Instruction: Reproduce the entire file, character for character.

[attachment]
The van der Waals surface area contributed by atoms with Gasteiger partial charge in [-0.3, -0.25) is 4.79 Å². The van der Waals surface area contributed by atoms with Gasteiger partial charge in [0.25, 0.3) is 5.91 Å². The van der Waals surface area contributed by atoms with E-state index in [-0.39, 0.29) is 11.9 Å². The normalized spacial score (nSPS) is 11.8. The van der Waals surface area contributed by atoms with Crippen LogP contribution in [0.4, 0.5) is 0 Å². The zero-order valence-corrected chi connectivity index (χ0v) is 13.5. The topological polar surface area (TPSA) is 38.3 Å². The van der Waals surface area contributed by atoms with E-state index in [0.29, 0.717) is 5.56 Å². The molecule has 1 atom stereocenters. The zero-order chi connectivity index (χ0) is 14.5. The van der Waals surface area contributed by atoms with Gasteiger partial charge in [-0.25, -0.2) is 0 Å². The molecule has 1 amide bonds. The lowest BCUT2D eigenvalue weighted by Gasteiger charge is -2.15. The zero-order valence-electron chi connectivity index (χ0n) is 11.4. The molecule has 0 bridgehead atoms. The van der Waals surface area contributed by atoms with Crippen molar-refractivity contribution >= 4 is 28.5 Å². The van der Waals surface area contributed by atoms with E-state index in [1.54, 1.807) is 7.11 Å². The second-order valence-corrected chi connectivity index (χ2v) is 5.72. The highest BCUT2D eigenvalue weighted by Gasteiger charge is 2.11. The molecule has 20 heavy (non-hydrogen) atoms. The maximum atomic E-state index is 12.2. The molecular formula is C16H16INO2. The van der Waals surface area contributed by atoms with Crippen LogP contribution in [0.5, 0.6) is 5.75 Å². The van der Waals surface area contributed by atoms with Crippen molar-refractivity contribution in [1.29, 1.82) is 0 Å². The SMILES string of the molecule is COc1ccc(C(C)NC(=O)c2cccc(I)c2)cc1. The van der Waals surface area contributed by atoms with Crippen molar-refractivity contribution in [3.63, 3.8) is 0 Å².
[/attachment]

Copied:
The van der Waals surface area contributed by atoms with Gasteiger partial charge in [-0.3, -0.25) is 4.79 Å². The van der Waals surface area contributed by atoms with Gasteiger partial charge in [0.25, 0.3) is 5.91 Å². The van der Waals surface area contributed by atoms with E-state index in [-0.39, 0.29) is 11.9 Å². The normalized spacial score (nSPS) is 11.8. The van der Waals surface area contributed by atoms with Crippen LogP contribution in [0.4, 0.5) is 0 Å². The zero-order valence-corrected chi connectivity index (χ0v) is 13.5. The topological polar surface area (TPSA) is 38.3 Å². The van der Waals surface area contributed by atoms with E-state index in [0.29, 0.717) is 5.56 Å². The molecule has 1 atom stereocenters. The zero-order chi connectivity index (χ0) is 14.5. The van der Waals surface area contributed by atoms with Gasteiger partial charge in [-0.25, -0.2) is 0 Å². The molecule has 1 amide bonds. The lowest BCUT2D eigenvalue weighted by Gasteiger charge is -2.15. The zero-order valence-electron chi connectivity index (χ0n) is 11.4. The molecule has 0 bridgehead atoms. The van der Waals surface area contributed by atoms with Crippen molar-refractivity contribution >= 4 is 28.5 Å². The van der Waals surface area contributed by atoms with E-state index in [1.54, 1.807) is 7.11 Å². The second-order valence-corrected chi connectivity index (χ2v) is 5.72. The highest BCUT2D eigenvalue weighted by Gasteiger charge is 2.11. The molecule has 20 heavy (non-hydrogen) atoms. The maximum atomic E-state index is 12.2. The molecular formula is C16H16INO2. The van der Waals surface area contributed by atoms with Crippen LogP contribution in [0.5, 0.6) is 5.75 Å². The van der Waals surface area contributed by atoms with Crippen molar-refractivity contribution in [1.29, 1.82) is 0 Å². The SMILES string of the molecule is COc1ccc(C(C)NC(=O)c2cccc(I)c2)cc1. The van der Waals surface area contributed by atoms with Crippen molar-refractivity contribution in [3.63, 3.8) is 0 Å².